Fire Department Drill Tower

by Tim Gilmore, 1/5/2018

In the dark morning, in the freezing rain, the dark red brick drill tower rises impervious. It doesn’t mind. It didn’t mind when Hurricane Irma blew 75 mph winds against it in 2017, nor Dora in 1964. It didn’t mind the construction of Interstate-10 in 1961.

The fire department drill tower stands sentinel in North Riverside along I-10. It’s the most visible architectural symbol of the Jacksonville Fire Department in the city.

The roof leaks on the sixth and top floor. The roof of the fourth story is blackened from decades of “fire mazes.” From the fifth-floor windows, cars seem to crawl the interstate like cold shriveled pigs.

A day as cold and wet and bleak and gray as this calls for the investigation of old structures in an old world, none of that Floridian delusion of newness.

Built in 1936 and ’37, the drill tower stands nearly indestructible. Its window casings and roof fall slowly into decay, but the beacon should stand a millennium.

Franklin Delano Roosevelt’s Works Progress Administration built the tower. Roosevelt started the WPA in the Great Depression to put millions of Americans back to work building public works projects.

Randy Wyse, a third-generation firefighter and president of the Jacksonville Association of Fire Fighters, steps his 6’6” frame up the steps from one concrete floor to the next. JAFF—International Association of Fire Fighters, Local 122—owns the drill tower and the old station no. 8, built in 1922, next to it.

Randy trained in the tower in 1980, for this location, on Stockton Street between Phyllis and Rosselle Streets, was the fire training campus for half a century. Now he works from his office in the concrete building behind the station.

On the fourth floor, Randy tells me about the fire maze he crawled through as part of his training. We stand beneath the blackened ceiling beams as our breath mists visibly in the cold air.

He points to the floor and says, “You can still see the outlines of how the maze turned here and there.” The single room on each story is small, the floor and interior wall staunch concrete. “It wasn’t just a maze; it was a tunnel. You had to crawl through this burning wood on your hands and knees.”

courtesy Randy Wyse

Before Randy trained here, his father, Robert Wyse, was an instructor. In the 1988 class photo, Randy stands at the far left, the tallest person in the class, the tower rising behind them. In a 1969 class photo, his father stands at the opposite end, the tallest person in the group.

courtesy Randy Wyse

From the fifth floor, firefighters-in-training rappelled out the window. In the years after I-10 was built, drivers sometimes pulled off the road to call in an emergency, said they’d seen someone fall out of the tower.

Before Randy’s time, firefighters trained with a pompier ladder, or a hook ladder. It hung from a hook rather than standing on the ground and had rungs on either side of a single central rail.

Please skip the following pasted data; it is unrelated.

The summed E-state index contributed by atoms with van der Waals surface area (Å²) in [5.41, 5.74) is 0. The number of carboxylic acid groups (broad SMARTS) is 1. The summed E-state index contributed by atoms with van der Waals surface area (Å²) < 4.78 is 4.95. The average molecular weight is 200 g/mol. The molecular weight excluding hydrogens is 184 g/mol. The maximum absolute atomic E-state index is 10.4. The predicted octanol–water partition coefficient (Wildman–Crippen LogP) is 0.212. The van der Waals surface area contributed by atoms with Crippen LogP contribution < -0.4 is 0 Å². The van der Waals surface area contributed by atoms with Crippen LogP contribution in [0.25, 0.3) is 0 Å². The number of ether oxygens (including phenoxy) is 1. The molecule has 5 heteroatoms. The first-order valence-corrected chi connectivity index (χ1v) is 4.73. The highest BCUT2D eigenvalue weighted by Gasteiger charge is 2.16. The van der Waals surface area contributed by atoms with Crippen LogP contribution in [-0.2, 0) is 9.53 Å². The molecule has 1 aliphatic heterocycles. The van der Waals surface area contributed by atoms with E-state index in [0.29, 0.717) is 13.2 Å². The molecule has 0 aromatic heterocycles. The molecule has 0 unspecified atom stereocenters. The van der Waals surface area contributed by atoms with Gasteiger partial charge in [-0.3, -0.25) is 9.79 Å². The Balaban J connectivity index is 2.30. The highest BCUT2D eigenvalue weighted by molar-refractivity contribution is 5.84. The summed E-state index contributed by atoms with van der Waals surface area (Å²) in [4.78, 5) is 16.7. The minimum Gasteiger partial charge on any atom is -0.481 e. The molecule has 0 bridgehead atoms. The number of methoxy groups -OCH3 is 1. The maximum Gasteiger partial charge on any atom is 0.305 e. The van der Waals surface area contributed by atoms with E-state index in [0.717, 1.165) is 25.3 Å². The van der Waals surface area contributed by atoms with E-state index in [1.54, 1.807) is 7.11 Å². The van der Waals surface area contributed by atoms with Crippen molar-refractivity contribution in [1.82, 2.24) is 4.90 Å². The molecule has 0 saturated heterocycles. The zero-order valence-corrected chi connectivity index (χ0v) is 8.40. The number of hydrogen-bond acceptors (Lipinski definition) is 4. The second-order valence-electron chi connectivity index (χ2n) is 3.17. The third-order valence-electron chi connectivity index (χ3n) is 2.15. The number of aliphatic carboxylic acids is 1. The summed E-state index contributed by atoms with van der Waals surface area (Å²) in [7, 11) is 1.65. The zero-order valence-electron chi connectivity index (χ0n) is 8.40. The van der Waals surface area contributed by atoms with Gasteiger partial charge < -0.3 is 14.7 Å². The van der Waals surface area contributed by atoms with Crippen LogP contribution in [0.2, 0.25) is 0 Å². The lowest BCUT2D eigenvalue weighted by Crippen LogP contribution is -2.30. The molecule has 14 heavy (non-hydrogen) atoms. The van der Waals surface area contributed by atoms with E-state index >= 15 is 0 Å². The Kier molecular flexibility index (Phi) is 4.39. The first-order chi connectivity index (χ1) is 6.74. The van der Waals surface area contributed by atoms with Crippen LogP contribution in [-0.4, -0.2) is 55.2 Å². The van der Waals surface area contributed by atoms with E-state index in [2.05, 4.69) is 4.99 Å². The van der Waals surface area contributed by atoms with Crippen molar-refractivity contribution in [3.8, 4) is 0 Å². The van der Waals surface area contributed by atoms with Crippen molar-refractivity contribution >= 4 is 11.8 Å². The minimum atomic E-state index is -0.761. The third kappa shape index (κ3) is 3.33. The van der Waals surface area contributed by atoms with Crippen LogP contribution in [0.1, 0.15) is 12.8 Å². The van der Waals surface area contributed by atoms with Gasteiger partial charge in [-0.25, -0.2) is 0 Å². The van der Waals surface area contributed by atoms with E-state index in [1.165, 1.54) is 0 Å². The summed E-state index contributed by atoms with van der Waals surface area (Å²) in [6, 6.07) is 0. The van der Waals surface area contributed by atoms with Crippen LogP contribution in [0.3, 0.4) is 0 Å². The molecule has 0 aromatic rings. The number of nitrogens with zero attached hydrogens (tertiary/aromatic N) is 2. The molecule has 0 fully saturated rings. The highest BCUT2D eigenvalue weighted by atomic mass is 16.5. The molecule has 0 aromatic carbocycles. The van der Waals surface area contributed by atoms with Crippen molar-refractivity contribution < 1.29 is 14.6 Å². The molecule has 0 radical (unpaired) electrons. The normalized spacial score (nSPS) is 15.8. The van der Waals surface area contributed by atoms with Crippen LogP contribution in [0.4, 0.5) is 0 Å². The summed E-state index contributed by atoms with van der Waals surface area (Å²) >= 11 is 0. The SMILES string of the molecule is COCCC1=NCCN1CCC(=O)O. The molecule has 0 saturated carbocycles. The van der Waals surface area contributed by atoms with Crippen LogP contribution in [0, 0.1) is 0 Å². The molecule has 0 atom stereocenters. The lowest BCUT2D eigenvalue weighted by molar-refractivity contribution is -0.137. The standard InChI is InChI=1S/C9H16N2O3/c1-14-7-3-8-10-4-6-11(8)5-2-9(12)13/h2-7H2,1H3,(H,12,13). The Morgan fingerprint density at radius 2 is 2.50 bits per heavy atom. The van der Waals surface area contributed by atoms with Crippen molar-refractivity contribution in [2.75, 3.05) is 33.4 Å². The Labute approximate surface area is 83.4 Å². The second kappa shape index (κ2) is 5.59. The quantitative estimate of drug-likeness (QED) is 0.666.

From the ground, trainees hooked the ladder into the window above their heads, scaled the ladder, entered the window, then from inside, reached the ladder up the external wall and hooked it to the next window up. They climbed the 70 foot tower that way.

training in progress, date unknown, courtesy Jacksonville Historic Preservation Commission

Remembering his training, Randy says, “I loved every minute of it.” In 1990, classes moved to Beach Boulevard, to Florida State College at Jacksonville’s South Campus, and the Stockton Street campus was abandoned. The firefighters’ union took it over in 2000.

Randy speaks of the fire department with love and pride. His eyes beam. When he shakes my hand, he calls me “Brother.” He can name each fire station by number and location. He has stories about Major, the Dalmatian who once lived at station no. 9, at West 24th and Perry Streets.

Before most people had telephones, they contacted the fire department through fire alarm call boxes on street corners. Each station heard every alarm. Supposedly Major knew the number of bings for his station and he’d stand to attention before his human colleagues did.

Every morning when Randy drives into work and parks his car, he looks up at the tower. Wyses have been firefighters since 1909, but he’s the last. His daughters have chosen different careers.

Now the rain lets up. The day is hard and crisp. The sun breaks through the sky, a relentless diamond. The air atomizes. It’s easy to imagine the imagined taking physical form in this crystal cold.

“Every now and then,” Randy says and laughs, “people say they see somebody standing on top of the tower late at night. We’ll get a call, the police have come out, and I’ll have to open up the tower. They never find anybody.”

From the fire escape near the top, I see but four cars on the lonely frozen highway, two heading east, two heading west. I’d like to write my stories on top of the tower at midnight, take the city’s pulse. Like reading tea leaves, I’d read the streets and the trees, the architectural patterns and lights, an urban divination. No one would find me, just my stories performing their lives down in the city streets.